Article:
BEN-HUR – THE STORY
The story of Ben-Hur as adapted for the stadium show in Australia (October 22
& 23, 2010) by writer/director Robert Hossein, follows the 1880 novel by Lew
Two thousand years ago, Tiberius, emperor and god of The Roman Empire extended
his power over five million square kilometres. Obedience reigned under his
control and the emperor had 360,000 men always ready to rush to the borders and
protect the shores from rebellion.
In Ancient Rome there is a parade in front of the Emperor. The giant, crushing
and victorious Roman Army penetrate the stadium in lines to pay homage to the
Emperor of Tiberius.
In his magnificent palace in Judea, Ben-Hur is surrounded by his mother Myriam,
his sister Tirzah and his attendant Simonides. Messala, the son of a Roman
prefect who occupies Jerusalem, comes to visit Ben-Hur, his childhood friend.
Messala confides in him his desire to further subjugate the Judean people to
slavery. Ben-Hur cannot accept this and declares their friendship forever
At the foot of Ben-Hur’s palace, the impressive procession of Gratus, the new
Roman procurator, passes. So as to see better, Tirzah bends over and
accidentally pushes off a roof tile. Ben-Hur tries to catch it but it falls on
the procurator’s head. His escort immediately thinks it is an attack. Messala
screams out, “Stop them from leaving!” Ben-Hur and his people are arrested.
Ben-Hur joins thousands of prisoners on the long walk to the Mediterranean port
where the galley awaits. They march beneath unbearable sun and are whipped
mercilessly if they slow from exhaustion. In ripped clothes, amongst the galley
slaves sapped of their energy, Ben-Hur moves slowly and painfully through the
desert. Near Nazareth, the soldiers give a break to this pathetic group, to take
a small drink near a well. A centurion cries, “No! Not you! You are even
guiltier than the others!” Ben-Hur falls to the ground. An adolescent named
Jesus approaches him and gives the poor man some water.
In the Aegean Sea pirates ram the galley of Quintus Arius. The galley slaves
have no energy left and Quintes orders they be chained to the oars for the
attack. Only Ben-Hur remains dignified and vows that the willpower for vengeance
keeps him going. On hearing this, Quintus orders he be liberated from his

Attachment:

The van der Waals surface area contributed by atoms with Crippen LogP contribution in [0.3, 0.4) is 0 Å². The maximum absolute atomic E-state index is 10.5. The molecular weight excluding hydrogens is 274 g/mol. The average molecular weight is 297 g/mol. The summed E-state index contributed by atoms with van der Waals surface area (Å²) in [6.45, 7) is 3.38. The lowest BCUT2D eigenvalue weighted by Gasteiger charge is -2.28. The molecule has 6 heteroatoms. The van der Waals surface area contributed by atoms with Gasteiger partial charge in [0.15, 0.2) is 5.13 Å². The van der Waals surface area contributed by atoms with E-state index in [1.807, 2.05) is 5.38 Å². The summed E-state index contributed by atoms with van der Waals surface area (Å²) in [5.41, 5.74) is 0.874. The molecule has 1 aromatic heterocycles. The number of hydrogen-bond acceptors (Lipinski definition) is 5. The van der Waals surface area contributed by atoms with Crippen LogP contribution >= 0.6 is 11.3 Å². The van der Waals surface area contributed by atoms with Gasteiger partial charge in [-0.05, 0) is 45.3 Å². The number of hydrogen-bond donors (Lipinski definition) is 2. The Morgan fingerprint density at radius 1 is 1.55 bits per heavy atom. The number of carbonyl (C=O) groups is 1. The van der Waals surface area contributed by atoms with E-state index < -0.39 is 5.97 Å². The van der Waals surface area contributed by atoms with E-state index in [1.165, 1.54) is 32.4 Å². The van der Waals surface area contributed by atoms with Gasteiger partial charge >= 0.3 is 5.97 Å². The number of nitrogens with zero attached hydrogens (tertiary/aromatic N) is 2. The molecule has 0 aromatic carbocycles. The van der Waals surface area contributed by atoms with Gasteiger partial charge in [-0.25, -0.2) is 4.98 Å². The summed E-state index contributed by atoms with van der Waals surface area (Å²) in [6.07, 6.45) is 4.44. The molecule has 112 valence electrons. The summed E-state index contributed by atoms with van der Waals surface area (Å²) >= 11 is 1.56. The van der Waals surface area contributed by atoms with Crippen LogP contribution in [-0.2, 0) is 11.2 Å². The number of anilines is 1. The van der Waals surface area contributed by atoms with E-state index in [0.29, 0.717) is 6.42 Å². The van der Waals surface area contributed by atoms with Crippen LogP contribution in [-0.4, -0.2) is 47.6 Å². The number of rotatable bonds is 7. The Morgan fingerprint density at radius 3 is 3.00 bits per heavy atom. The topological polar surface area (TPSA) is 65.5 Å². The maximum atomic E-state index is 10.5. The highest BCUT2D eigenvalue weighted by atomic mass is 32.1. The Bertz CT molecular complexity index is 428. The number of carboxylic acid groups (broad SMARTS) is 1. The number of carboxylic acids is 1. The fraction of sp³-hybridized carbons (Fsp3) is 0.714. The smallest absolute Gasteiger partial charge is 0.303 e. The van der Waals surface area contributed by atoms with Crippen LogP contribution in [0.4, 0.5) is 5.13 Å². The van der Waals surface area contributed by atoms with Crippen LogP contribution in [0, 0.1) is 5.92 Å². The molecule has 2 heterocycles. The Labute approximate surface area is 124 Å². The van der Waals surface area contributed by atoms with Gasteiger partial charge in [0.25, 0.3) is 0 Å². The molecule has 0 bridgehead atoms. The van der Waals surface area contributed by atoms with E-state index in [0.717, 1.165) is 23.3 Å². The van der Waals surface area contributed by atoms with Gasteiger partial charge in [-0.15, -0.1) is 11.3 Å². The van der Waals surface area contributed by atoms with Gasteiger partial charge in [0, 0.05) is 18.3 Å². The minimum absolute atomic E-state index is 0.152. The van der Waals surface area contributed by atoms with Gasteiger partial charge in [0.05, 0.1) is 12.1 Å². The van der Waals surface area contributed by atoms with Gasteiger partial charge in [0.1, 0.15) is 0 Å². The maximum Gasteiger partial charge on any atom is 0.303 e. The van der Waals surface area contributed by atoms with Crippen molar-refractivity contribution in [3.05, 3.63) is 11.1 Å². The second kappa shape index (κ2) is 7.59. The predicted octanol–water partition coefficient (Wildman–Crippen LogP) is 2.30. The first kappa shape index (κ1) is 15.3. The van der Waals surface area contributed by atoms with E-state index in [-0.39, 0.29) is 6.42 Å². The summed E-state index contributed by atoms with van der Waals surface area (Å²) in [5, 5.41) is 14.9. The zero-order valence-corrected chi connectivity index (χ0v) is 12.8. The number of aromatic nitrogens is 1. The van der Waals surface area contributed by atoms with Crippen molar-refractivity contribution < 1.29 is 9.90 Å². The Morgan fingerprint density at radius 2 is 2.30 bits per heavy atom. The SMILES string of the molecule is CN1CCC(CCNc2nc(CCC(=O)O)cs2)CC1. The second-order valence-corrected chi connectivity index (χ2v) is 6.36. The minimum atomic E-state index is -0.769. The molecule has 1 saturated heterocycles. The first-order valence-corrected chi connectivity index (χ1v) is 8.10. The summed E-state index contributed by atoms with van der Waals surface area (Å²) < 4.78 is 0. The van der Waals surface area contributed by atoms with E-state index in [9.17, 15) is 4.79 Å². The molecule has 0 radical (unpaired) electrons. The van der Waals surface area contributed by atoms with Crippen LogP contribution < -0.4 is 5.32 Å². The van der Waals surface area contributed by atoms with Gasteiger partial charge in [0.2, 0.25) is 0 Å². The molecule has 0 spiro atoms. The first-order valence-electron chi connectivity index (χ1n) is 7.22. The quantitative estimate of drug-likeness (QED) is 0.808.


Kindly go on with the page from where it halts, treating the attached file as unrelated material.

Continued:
chains. When the pirates attack, Ben-Hur fights with the Romans and twice saves
Quintus from death and leads the fleet to victory.
The gladiators return to Ancient Rome and, to celebrate the victory, the Emperor
offers his people a phenomenal gladiator combat. Leading the victorious troops,
the chariot of Quintus parades triumphantly around in a circle. By his side Ben-Hur,
who Quintus has just adopted, is also cheered on. At the tribunal of Tiberius,
the procurator presents the two men to the man he has chosen to lead Jerusalem –
Quintus suggests Ben-Hur be trained in an arms drill and driving in a chariot
race. Despite his now seemingly brilliant life, he longed to find his mother and
sister and, although he fought constantly with the need to return to Judea he
was held back by the growing affection the aging Quintus Arius bore upon him.
When Quintus dies, Ben-Hur goes back to Judea. He wants to find his mother, his
sister and seeks vengeance against Messala. Little by little, a strange and
captivating light appears, accompanied by equally captivating music. Christ,
preaching to his disciples, appears in this atmosphere of contemplation.
On his way to Jerusalem, Ben-Hur meets the Sheik Ilderim, who offers to defend
his colours at the next chariot race. Ben-Hur refuses on the pretext of a
mission he is on. He finds a crippled Simonide and learns Messala will take part
in the race. The traitor threw his mother and sister in prison and confiscated
all their belongings, and so Ben-Hur goes back to the Sheik to declare he will
be his charioteer.
The Chariot race is set. Before the start, Ben-Hur offers to make a pact with
Messala declaring he will renounce his vengeance if Messala liberates his
people. His contemptuous refusal decides what happens next. The chariots
commence racing and as they overtake or are overtaken there are wheels locking
and chariots falling everywhere and as Messala is about to be overtaken he tries
to unbalance his rival. His axle breaks and he falls to the ground.
In Jerusalem, Ben-Hur visits the valley of the lepers where he has found his
sister and mother. Looking amongst the lepers, Ben-Hur screams his mother’s and
sister’s name. They finally appear, and Ben-Hur helps them from the valley when
they see a sinister cortege advancing towards them, escorted by Roman soldiers.
Carrying his cross, Christ falls to the ground. Ben-Hur quickly helps him up and
gives him a drink as Christ once did for him.
Published August 19, 2010.